Modulation of tactile perception by Virtual Reality distraction: The role of individual and VR-related factors
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SourcePLoS One, 13, 12, (2018), article e0208405
Article / Letter to editor
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SW OZ DCC NRP
SubjectAll institutes and research themes of the Radboud University Medical Center; DI-BCB_DCC_Theme 3: Plasticity and Memory; Neuropsychology and rehabilitation psychology; Radboudumc 10: Reconstructive and regenerative medicine RIHS: Radboud Institute for Health Sciences; Neuro- en revalidatiepsychologie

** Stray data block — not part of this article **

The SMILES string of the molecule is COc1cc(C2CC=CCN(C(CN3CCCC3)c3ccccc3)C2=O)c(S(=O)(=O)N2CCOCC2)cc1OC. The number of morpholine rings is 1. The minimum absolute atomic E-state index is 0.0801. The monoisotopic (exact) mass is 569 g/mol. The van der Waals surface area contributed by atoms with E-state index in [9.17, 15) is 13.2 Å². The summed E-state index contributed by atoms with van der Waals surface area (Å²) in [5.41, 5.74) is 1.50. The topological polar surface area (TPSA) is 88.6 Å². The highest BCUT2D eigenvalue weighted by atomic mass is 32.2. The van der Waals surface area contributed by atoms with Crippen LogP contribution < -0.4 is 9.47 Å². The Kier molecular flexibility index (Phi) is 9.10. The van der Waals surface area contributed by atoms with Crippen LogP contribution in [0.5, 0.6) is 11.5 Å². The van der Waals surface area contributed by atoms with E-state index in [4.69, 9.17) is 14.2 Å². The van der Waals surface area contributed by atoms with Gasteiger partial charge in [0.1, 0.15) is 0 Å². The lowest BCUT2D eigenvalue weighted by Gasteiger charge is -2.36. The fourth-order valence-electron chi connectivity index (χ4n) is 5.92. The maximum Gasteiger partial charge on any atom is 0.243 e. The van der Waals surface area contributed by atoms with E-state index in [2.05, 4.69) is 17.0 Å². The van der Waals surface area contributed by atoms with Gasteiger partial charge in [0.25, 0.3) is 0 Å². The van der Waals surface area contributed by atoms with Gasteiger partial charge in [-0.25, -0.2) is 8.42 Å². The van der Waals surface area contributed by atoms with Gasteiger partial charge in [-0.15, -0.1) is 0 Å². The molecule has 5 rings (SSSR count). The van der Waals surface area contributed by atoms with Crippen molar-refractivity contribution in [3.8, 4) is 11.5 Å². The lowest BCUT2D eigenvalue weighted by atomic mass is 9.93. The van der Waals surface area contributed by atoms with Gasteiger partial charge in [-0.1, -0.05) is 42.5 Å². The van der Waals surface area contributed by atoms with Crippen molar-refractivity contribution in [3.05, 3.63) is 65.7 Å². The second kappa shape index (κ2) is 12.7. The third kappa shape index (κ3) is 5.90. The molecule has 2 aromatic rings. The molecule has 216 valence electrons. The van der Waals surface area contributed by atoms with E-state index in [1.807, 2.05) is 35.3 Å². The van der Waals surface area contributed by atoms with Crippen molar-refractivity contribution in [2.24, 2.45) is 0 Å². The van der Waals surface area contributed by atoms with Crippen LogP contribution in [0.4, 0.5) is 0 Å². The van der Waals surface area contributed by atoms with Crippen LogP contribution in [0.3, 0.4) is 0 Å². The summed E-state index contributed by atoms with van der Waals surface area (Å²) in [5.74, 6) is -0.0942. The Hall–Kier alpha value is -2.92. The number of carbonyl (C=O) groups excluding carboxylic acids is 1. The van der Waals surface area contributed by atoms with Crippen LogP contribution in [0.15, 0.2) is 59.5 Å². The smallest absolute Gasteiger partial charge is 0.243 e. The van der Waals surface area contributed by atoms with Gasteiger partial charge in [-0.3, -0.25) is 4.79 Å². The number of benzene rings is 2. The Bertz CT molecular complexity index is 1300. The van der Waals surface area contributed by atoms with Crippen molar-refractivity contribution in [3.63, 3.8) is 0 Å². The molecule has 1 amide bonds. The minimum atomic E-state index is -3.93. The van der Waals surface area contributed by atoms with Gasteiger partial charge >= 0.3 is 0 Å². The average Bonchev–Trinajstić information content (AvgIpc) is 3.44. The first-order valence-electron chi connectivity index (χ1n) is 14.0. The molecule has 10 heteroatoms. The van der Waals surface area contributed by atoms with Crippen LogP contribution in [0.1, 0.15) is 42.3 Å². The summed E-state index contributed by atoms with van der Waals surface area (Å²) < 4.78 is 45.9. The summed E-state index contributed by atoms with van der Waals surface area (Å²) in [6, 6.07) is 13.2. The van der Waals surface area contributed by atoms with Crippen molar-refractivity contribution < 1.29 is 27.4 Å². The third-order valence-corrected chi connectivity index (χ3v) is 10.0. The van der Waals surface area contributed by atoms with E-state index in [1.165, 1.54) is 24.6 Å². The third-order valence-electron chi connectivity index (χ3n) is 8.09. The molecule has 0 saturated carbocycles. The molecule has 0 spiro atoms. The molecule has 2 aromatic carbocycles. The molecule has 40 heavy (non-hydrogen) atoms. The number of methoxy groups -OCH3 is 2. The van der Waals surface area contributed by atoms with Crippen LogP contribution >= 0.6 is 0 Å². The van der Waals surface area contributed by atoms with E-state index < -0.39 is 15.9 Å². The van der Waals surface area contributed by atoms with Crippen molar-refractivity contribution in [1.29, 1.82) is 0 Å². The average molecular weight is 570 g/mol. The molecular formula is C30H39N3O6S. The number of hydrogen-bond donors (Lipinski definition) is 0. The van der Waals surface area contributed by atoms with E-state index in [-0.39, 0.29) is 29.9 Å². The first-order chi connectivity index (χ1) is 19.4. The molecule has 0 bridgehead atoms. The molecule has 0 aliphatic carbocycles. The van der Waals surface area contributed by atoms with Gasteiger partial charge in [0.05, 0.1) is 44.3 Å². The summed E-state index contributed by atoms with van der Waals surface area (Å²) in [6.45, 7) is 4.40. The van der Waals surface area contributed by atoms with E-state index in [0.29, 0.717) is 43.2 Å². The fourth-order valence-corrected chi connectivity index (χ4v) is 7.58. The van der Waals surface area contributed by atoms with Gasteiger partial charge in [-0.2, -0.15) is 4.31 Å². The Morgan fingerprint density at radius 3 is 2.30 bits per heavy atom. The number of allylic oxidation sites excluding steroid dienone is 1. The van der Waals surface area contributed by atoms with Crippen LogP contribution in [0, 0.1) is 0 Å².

Background: Virtual reality (VR) has shown to be an effective distraction method in health care. However, questions remain regarding individual and VR-related factors that may modulate the effect of VR. Purpose: To explore the effect of VR distraction on tactile perception thresholds in healthy volunteers, in relation to personal characteristics and interactivity of VR applications. Methods: A randomized three way cross-over study was conducted to investigate the effects of active and passive VR applications in 50 healthy participants. Main outcome measures were monofilament detection thresholds (MDT) and electrical detection thresholds (EDT). Personal characteristics (e.g. age, gender, susceptibility for immersion) and immersion in the VR conditions were analyzed for their effect on VR induced threshold differences. Results: The use of VR caused a significant increase in both MDT and EDT compared to the control condition (MDT: F (2, 76) = 20.174, p < 0.001; EDT F (2, 76) = 6.907, p = 0.002). Furthermore, a significant difference in favour of active VR compared to passive VR was found in MDT (p = 0.012), but not in EDT. No significant gender effect was found. There was a significant positive correlation between age and active VR distraction (r = 0.333, p = 0.018). Immersion in the VR world was positively correlated with the effect of VR, whereas visualization and daydreaming were negatively correlated with VR effects. Conclusion: VR increased tactile perception thresholds, with active VR having the largest effect. Results indicate that the efficacy of VR may increase with increasing age. Gender did not affect VR susceptibility.
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